I will never forget how much I resisted buying this album. The guys at the CD store had it for a long, long time. I was dead against getting my hands on another disc that had “Hurry Down Doomsday”. One copy of that song as part of the “Extreme Honey” compilation sufficed. Plus, the other songs I knew from “Mighty Like A Rose” clearly signaled that the CD stood as the highest peak within Elvis career as far as inventiveness that spilled into weirdness went.
Eventually, that was what made me shell out for the album. I just admire the man, and I had to see what did exactly happen for him to end up cutting a disc with a string quartet just two years later.
Funny enough, I did not get that answer. What I got was a CD that was (and still is) impenetrable. The level of musical chaos and the jumble of styles make for one of the most hostile records I have ever come across.
The production is certainly a major issue. Those who complain about the way Mitchell Froom produced Richard Thompson should give “Mighty Like A Rose” a spin in order to realize that they shouldn’t complain to begin with. But Elvis also had his own way behind the mixing board, so that he was as much of an instigator as anybody.
A sonic avalanche heralds the first cut, “The Other Side Of Summer”. Simply put, it sounds like The Beach Boys on every kind of substance you could ever imagine. Still, it is the one composition where an approach that is heavy-handed elsewhere works out. Whether that is because it is the first song out of the fourteen on offer and that it catches you while you are still fresh could be debated, though – when I listen to the song on “Extreme Honey” I am not that keen on it.
Where the approach does not work for sure is on “Hurry Down Doomsday” and “Invasion Hit Parade”. The production ends up conjuring an almighty racket bar none. And suddenly, when the din goes away you have something like the bare, Spanish-influenced “After The Fall” that sticks out like a sore thumb.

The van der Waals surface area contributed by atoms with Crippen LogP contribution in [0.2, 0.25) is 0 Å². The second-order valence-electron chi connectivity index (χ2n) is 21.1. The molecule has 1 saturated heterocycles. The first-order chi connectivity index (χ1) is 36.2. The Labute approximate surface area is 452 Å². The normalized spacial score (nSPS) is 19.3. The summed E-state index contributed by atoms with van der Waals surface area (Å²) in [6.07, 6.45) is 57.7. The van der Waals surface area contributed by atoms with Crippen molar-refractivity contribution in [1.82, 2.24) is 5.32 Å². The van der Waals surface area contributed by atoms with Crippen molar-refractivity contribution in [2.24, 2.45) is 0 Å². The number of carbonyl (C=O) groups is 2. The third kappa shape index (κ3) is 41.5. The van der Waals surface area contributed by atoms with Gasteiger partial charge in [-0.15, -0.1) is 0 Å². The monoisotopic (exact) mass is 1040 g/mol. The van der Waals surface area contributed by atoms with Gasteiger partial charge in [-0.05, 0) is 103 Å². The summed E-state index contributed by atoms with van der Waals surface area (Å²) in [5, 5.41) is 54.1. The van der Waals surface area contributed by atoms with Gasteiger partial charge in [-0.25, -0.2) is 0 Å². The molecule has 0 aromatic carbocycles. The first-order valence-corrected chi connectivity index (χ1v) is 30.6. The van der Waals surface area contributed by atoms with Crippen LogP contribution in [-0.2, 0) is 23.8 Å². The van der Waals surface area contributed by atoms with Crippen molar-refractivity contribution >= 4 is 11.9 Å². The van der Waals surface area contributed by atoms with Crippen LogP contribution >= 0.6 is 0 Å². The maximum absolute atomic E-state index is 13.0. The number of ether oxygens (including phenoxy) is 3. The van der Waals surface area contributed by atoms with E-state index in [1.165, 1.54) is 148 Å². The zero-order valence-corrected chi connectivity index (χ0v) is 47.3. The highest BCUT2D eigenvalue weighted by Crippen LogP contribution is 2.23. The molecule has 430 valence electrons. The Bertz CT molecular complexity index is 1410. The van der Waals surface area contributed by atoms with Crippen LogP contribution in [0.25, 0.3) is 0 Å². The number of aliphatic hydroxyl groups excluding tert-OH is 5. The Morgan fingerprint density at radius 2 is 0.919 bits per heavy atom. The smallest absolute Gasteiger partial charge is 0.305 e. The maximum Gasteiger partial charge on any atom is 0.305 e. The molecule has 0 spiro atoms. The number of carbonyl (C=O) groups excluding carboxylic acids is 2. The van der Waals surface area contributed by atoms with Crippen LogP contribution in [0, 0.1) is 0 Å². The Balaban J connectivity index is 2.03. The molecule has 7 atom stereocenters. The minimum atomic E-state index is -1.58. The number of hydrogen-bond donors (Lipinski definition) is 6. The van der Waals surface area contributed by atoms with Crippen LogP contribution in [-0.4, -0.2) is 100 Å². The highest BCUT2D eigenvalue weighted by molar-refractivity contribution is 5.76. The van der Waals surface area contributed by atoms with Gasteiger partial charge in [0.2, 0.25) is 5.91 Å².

At any rate, the disc has the excellent “Harpies Bizarres”, a song driven along by a lush woodwind section and some of the most characteristic lyrics on the whole disc (“the waiting lines are long/they never go too far”).
Another (partially) approachable moment comes at the end, with a song penned by wife Cait O’Riordan. Named “Broken”, it is a vivid description of fatalism which is freed from the verbiage Elvis offers on his own songs. Again – whether the tune would work well in another context can only be speculated. Here, it lets you come down a little before the disc culminates with “Couldn’t Call It Unexpected No. 4”, a waltz that Costello has been known to play live just with his guitar – no microphone at all.
Incidentally, the disc also has two new McCartney compositions. They are quite accessible cuts too, but neither “So Like Candy” nor the retro-styled “Playboy To A Man” equal (or even remind us of) the hit from the previous record, “Veronica”.
The CD makes it blatantly clear that Elvis had no way to top himself any longer. Not commercially, that was never an issue. Rather, he did not know where to take his expressivity next. “The Juliet Letters” was to be the start of a rediscovery process that would lead him towards an artistic reignition.
Ultimately, “Mighty Like A Rose” stands as a reminder that forms can only contain so much. Nothing can be crammed beyond a certain point. Its density as an album is matchless. It also speaks about Costello’s ambition in terms of expressing ideas and concepts. The adjective in that case is also matchless. The thing is, we didn’t need an unlistenable album in order to know that. But I guess Elvis did, as an unequivocal reminder of where his art could start and end, and which (self-imposed) conventions he was to tear at next.